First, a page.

Dr. Rich Edwards

Daily Dose #7: Mr. Memory (Opening Scene from The 39 Steps)

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DAILY DOSE # 7

           

1.     The opening sequence of The 39 Steps is similar to the other Hitchcock films in that we have a very public space in which a performance of some sort has drawn the crowds and we know exactly where we are. Typically, this is where Hitchcock would have started off with character faces and introduction right at the first frame, but not here. Intrigue is created by only being introduced to a character’s hand buying a ticket and their feet as he walks in.  Even then we still only see the back of his head as he takes his seat in the theater. So again, as in The Man Who Knew Too Much, Hitch is taking his time comparatively.

2.     If the man in the overcoat (presumably from Canada) is our main character, I would agree that Hitchcock is trying to introduce a very likable and innocent one. He has a peaceful face, and he is engaged in the interactive audience with the performer. He flashes a peaceful grin as the young boy interrupts his question.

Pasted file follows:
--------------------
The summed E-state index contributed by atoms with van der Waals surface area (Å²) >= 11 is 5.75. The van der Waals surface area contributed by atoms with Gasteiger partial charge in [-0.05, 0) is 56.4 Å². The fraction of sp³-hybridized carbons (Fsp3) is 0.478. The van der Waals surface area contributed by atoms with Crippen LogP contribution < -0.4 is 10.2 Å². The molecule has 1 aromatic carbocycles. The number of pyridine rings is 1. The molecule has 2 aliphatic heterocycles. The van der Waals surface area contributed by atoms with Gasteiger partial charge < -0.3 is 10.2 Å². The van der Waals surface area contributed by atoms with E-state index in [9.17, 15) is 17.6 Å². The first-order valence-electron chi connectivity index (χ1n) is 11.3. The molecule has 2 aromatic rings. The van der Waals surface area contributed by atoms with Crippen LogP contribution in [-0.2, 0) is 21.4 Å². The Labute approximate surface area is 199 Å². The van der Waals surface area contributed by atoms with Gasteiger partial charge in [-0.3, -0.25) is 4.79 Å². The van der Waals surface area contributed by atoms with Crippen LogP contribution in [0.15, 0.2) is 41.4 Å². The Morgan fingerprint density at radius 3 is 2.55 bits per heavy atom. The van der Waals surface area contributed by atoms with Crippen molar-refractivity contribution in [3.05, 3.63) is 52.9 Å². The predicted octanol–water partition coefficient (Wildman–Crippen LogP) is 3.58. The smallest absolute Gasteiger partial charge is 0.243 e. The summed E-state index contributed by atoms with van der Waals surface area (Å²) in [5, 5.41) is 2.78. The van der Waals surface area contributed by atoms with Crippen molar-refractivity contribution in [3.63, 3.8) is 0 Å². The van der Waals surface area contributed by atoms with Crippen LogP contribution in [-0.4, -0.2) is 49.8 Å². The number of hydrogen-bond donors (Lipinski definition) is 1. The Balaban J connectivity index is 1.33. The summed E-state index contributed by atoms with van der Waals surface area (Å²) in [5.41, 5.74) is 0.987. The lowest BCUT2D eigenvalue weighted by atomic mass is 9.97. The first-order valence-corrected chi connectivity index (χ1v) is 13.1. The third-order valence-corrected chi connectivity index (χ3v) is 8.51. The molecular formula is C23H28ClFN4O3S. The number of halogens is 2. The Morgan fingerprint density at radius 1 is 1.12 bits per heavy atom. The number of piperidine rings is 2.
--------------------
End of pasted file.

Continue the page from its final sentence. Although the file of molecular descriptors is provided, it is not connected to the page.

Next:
3.     Location plays a part; it is a character of sorts. I can’t help but read into the setting and the characters based on previous films by Hitch to be that the location is a tool used by the villain of the film to conduct their business. Knowing what I do from Hitchcock, I would imagine that the man in the trench coat from Canada is most likely working with Mr. Memory to gain audience buy-in. But we don’t really know this for sure. Clearly there is a focus on the performer. A lot is at stake and it is also clear that many audience members don’t take him seriously. The man who asks about disease in poultry is cut to twice. He may be instrumental later in revealing the fraudulent performance. So at best we know that something is afoot, but nothing more. In other words, there is a reason we are here in the music hall with these two prominent characters. To me what it boils down to is a second film in which Hitch is learning his pacing and really refining his craft. There isn’t much from Phillip’s checklist in the notes that we can actually affirm from the clip.